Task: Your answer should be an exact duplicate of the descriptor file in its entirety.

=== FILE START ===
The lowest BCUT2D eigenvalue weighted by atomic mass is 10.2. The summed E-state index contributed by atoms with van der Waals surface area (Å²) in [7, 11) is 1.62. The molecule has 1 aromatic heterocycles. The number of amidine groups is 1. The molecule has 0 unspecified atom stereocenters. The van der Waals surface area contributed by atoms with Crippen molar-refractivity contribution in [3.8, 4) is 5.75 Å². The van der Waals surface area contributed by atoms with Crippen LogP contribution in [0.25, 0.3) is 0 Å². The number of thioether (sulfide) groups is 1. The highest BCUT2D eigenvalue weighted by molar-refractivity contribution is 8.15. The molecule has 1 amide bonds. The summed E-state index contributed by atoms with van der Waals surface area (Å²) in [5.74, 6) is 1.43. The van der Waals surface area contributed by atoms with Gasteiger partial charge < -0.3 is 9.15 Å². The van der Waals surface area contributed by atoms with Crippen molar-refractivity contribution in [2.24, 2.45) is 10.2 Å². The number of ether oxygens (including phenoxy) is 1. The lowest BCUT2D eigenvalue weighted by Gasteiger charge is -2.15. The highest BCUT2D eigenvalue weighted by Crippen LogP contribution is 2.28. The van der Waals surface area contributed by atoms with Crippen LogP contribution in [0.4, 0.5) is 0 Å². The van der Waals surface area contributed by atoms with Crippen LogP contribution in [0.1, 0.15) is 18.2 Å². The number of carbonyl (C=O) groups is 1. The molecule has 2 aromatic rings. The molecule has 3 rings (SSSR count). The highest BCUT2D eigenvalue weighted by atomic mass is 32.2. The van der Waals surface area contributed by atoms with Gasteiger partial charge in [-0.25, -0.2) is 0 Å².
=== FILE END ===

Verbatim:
The lowest BCUT2D eigenvalue weighted by atomic mass is 10.2. The summed E-state index contributed by atoms with van der Waals surface area (Å²) in [7, 11) is 1.62. The molecule has 1 aromatic heterocycles. The number of amidine groups is 1. The molecule has 0 unspecified atom stereocenters. The van der Waals surface area contributed by atoms with Crippen molar-refractivity contribution in [3.8, 4) is 5.75 Å². The van der Waals surface area contributed by atoms with Crippen LogP contribution in [0.25, 0.3) is 0 Å². The number of thioether (sulfide) groups is 1. The highest BCUT2D eigenvalue weighted by molar-refractivity contribution is 8.15. The molecule has 1 amide bonds. The summed E-state index contributed by atoms with van der Waals surface area (Å²) in [5.74, 6) is 1.43. The van der Waals surface area contributed by atoms with Gasteiger partial charge < -0.3 is 9.15 Å². The van der Waals surface area contributed by atoms with Crippen molar-refractivity contribution in [2.24, 2.45) is 10.2 Å². The number of ether oxygens (including phenoxy) is 1. The lowest BCUT2D eigenvalue weighted by Gasteiger charge is -2.15. The highest BCUT2D eigenvalue weighted by Crippen LogP contribution is 2.28. The van der Waals surface area contributed by atoms with Crippen LogP contribution in [0.4, 0.5) is 0 Å². The van der Waals surface area contributed by atoms with Crippen LogP contribution in [0.1, 0.15) is 18.2 Å². The number of carbonyl (C=O) groups is 1. The molecule has 2 aromatic rings. The molecule has 3 rings (SSSR count). The highest BCUT2D eigenvalue weighted by atomic mass is 32.2. The van der Waals surface area contributed by atoms with Gasteiger partial charge in [-0.25, -0.2) is 0 Å².